Christie’s have announced a new buyer’s premium structure that points to a period of heightened competition.
While the maximum charged on the hammer price remains 25% and the minimum 12%, the thresholds at which the percentages change have been moved significantly.
The 25% premium currently applies to sums bid up to £25,000/$50,000 for most categories of sale, but from March 11 will apply for sums up to £37,500/$75,000.
The 20% premium, which currently applies from £25,001/$50,001 to £500,000/$1m, will change to cover the band £37,501/$75,001-£750,000/$1,500,000.
Meanwhile, the 12% premium, which currently applies for any sums over £500,000/$1m, will move upwards to £750,001/$1,500,001.
What does this mean?
Christie's say that the changes are the result of a recent business review. They have adjusted them to "ensure that we remain competitive and that our fees are commensurate with the quality of service we provide" and to help meet rising costs.
The advantages of a staggered premium structure are threefold: by charging a higher rate at the bottom end, the auctioneer ensures a better yield for lower-value lots which bring less return for the cost and effort invested in bringing them to sale; it also acts as a hedge against hard times when a higher percentage of lots are of lower value; and thirdly, the falling yield as lot values climb makes bidding more attractive for buyers at the top end. Raising the thresholds as proposed means squeezing those yields.
If, as hoped, this generates more income, it will also allow Christie's to be more competitive in striking deals for consignments - attracting the right goods for sale is the lifeblood of any auction house.
The changes also allow the auction house to attract more revenue without raising the top percentage beyond 25%, a level already widely criticised by the trade, long-term opponents of any premium at all for buyers.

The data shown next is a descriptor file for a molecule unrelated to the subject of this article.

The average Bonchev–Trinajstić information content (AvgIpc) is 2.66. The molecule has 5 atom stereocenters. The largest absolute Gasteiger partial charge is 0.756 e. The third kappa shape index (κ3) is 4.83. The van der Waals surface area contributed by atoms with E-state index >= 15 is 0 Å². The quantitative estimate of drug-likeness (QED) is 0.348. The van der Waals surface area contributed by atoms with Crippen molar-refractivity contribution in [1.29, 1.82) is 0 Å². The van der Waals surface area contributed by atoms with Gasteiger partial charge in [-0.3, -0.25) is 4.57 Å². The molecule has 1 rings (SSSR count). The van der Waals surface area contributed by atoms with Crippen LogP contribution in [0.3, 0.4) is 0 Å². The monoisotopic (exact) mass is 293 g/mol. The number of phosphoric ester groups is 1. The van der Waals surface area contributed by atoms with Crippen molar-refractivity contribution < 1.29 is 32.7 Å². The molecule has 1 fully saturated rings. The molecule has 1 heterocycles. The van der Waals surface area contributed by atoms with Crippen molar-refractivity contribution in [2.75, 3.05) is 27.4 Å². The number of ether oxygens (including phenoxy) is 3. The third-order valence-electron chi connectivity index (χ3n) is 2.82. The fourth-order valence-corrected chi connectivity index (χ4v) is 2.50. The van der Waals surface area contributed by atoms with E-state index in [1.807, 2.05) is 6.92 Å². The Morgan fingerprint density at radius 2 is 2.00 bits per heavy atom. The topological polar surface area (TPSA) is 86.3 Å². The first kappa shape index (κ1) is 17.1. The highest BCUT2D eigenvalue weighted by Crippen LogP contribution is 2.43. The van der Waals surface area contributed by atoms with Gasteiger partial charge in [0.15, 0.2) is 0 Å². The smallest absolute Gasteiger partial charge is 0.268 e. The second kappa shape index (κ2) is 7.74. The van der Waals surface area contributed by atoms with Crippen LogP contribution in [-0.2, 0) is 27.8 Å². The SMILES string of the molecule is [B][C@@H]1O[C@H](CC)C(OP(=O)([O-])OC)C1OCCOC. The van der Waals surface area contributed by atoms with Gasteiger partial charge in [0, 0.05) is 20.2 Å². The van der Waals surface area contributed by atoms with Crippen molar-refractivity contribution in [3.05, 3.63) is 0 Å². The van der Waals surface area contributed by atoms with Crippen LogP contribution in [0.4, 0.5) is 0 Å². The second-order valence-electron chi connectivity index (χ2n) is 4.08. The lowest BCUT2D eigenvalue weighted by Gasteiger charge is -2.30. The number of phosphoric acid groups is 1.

Sotheby's are assessing the changes but have not made any decision on what they will do, while it also remains to be seen whether Bonhams will follow suit.
Christie's are also changing the premium charged on wine sales, which will be 22% of the hammer price in New York and Hong Kong and 17% in London, Paris and Geneva, a reflection of where the world's major wine auctions have shifted recently.
"For all collecting categories other than wine, this change represents the first fee amendment we have introduced in nearly five years," say the auctioneers.
"These incremental changes will keep Christie's current with rising costs
while minimising the impact on both buyers and sellers, who rely on our broad global reach as an auction services provider."
Examples of the impact on purchase prices (before taxes) for Christie's clients, as given by the auctioneers:
• A client purchasing a lot with a hammer price of £50,000 currently pays £11,250 in premium. They would now pay £11,875 - an increase of £625 (5.6%)
• A client purchasing a lot with a hammer price of £500,000 currently pays £101,250 in premium. They would now pay £101,875 - an increase of £625 (0.6%)
• A client purchasing a lot with a hammer price of £3,000,000 currently pays £401,250 in premium. They would now pay £421,875 - an increase of £20,625 (5.14%)